Nothing reminds me of grandma’s house more than a piping hot chicken pot pie, fresh from the oven.
Grandma’s chicken pot pies always had a golden brown layer of the most perfect flaky pastry. It was so much fun to break into the crust with a fork (or a spoon), to reveal tender bites of chicken, perfectly cooked veggies, and a sauce so good I could drink it with a straw.
I still crave the comfort of a chicken pot pie — especially as the weather gets colder. Digging into this dish is like a warm hug on a cool evening.
Bonus: If you’ve got Thanksgiving turkey leftovers, you can sub in turkey for chicken!
Grandma used to spend hours building the most tender pastry crusts. She’d do them in large batches — making plenty of freezer-ready savory-and-sweet pies for the month.
But I take a clever shortcut (sorry grandma!). The end result is just as delicious but takes a fraction of the time. Which means healthy, home-cooked dinners on a weeknight. (And did I mention this shortcut also significantly cuts down on the fat?!)
Phyllo dough is the perfect weeknight trick to getting a tender, flaky crust for your chicken pot pie with minimal effort. Phyllo dough (also look for spelled “filo” dough) is typically sold frozen.
All you need to do is let it defrost in the fridge overnight, or if you forget, leave it out on the counter to thaw for an hour or two before making dinner. Unlike puff pastry or traditional pie crusts, phyllo has a lot less fat in the dough.
To build up layers, you’ll brush the paper-thin sheets with a small amount of olive oil to help them stick together as they bake.
As an added bonus, you’ll have plenty of phyllo sheets leftover from this recipe, which you can save for another chicken pot pie (or two) in the future.
Chicken Pot Pie
You'll want to dig into this hearty Chicken Pot Pie in the winter months! (And if you've got turkey leftovers, you can swap them in instead of chicken!
- 6 tsp. olive oil, divided use
- 1 medium onion, chopped
- 2 medium carrots, chopped
- 2 cups sliced mushrooms (approx. 4 oz.)
- 2 Tbsp. whole-wheat flour
- 1½ cups reduced fat (2%) milk
- 1 cup low-sodium organic chicken broth
- ½ tsp. sea salt or Himalayan salt
- ½ tsp. ground black pepper
- 1 tsp. fresh thyme, finely chopped
- ¾ cup frozen green peas
- ¾ cup cubed cooked sweet potatoes
- 2¼ cups cubed cooked chicken breast (or light/dark turkey meat, no skin), approx. 12 oz.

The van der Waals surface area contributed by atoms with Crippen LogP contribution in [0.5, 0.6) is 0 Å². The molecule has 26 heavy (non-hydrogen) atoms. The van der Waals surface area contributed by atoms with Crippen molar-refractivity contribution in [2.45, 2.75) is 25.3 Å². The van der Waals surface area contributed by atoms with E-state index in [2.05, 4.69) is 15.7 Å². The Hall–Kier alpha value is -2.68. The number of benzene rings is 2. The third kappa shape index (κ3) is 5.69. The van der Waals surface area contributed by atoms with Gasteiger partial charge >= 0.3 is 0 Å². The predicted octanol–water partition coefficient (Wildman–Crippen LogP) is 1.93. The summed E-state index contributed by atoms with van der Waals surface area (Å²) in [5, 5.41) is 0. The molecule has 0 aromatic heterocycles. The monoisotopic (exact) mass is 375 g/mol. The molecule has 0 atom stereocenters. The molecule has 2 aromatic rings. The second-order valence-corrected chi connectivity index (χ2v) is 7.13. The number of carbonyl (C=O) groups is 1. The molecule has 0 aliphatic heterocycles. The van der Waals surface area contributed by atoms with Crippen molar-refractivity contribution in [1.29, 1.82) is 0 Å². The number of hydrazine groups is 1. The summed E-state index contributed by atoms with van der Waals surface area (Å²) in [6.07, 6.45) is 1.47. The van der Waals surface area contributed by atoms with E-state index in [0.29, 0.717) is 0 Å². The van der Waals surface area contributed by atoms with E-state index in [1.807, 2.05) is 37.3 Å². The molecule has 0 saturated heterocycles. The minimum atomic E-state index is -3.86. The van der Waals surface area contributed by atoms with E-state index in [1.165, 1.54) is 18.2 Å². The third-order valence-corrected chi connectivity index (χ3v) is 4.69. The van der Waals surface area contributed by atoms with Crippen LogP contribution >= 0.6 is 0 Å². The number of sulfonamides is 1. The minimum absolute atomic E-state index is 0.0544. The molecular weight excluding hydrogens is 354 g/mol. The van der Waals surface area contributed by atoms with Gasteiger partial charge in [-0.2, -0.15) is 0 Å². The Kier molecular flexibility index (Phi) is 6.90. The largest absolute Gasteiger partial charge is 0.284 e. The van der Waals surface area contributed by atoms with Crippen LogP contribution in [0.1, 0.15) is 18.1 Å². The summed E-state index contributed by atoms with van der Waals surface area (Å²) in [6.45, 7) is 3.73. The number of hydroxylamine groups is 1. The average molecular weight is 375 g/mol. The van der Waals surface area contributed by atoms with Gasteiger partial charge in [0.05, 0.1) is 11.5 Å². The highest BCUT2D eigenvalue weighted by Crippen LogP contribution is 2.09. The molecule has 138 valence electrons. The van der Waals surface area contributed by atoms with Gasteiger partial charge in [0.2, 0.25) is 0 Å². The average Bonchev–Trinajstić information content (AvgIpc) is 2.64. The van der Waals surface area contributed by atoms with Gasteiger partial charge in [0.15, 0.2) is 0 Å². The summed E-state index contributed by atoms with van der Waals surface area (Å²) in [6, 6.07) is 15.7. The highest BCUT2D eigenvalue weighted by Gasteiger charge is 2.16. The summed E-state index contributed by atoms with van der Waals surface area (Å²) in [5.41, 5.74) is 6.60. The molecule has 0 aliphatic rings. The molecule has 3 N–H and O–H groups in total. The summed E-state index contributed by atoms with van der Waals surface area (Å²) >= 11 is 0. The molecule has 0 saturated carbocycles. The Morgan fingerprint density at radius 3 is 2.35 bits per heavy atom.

- 6 sheets phyllo dough (each approx. 12 x 17-inches), thawed, covered in a slightly damp towel
Preheat oven to 375° F.
Heat 2 tsp. oil in large nonstick skillet over medium heat.
Add onion and carrots; cook, stirring frequently, for 4 to 5 minutes, or until onion is translucent.
Add mushrooms; cook, stirring frequently, for 4 to 6 minutes, or until mushrooms are soft and most of the liquid has evaporated.
Add 1 tsp. oil; cook, stirring frequently, for 1 minute.
Add flour; cook, stirring frequently, for 1 to 2 minutes, or until flour and oil form a paste.
Slowly add milk, broth, salt, pepper, and thyme. Bring to a boil, stirring frequently. Reduce heat to medium-low.
Add peas, sweet potatoes, and chicken (or turkey); cook, stirring frequently, for 2 minutes.
Place chicken mixture in a 2½-quart baking dish. Set aside.
Place phyllo on work surface. Keeping the original stack covered, remove one sheet at a time and quickly brush with remaining 3 tsp. oil. Cut oiled stack of phyllo into quarters. Place phyllo loosely on top of chicken mixture; covering evenly.
Bake for 30 to 35 minutes, or until chicken (or turkey) mixture is bubbling and phyllo dough is golden brown.
Tip: You can use light and/or dark turkey meat in this recipe. Just make sure you don’t use any skin. The nutrition information will change slightly; see below.
Body Beast Portions
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Add a side salad or more veggies for a great lunch option.
NOTE: Below are the nutrition facts for this recipe if you use turkey meat instead of chicken.
Nutrition Facts: (light and/or dark turkey meat, no skin)
Total Fat: 9 g
Saturated Fat: 2 g
Cholesterol: 58 mg
Sodium: 446 mg
Carbohydrates: 27 g
Fiber: 3 g
Sugars: 6 g
Protein: 22 g
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Photographs by Anguel Dimov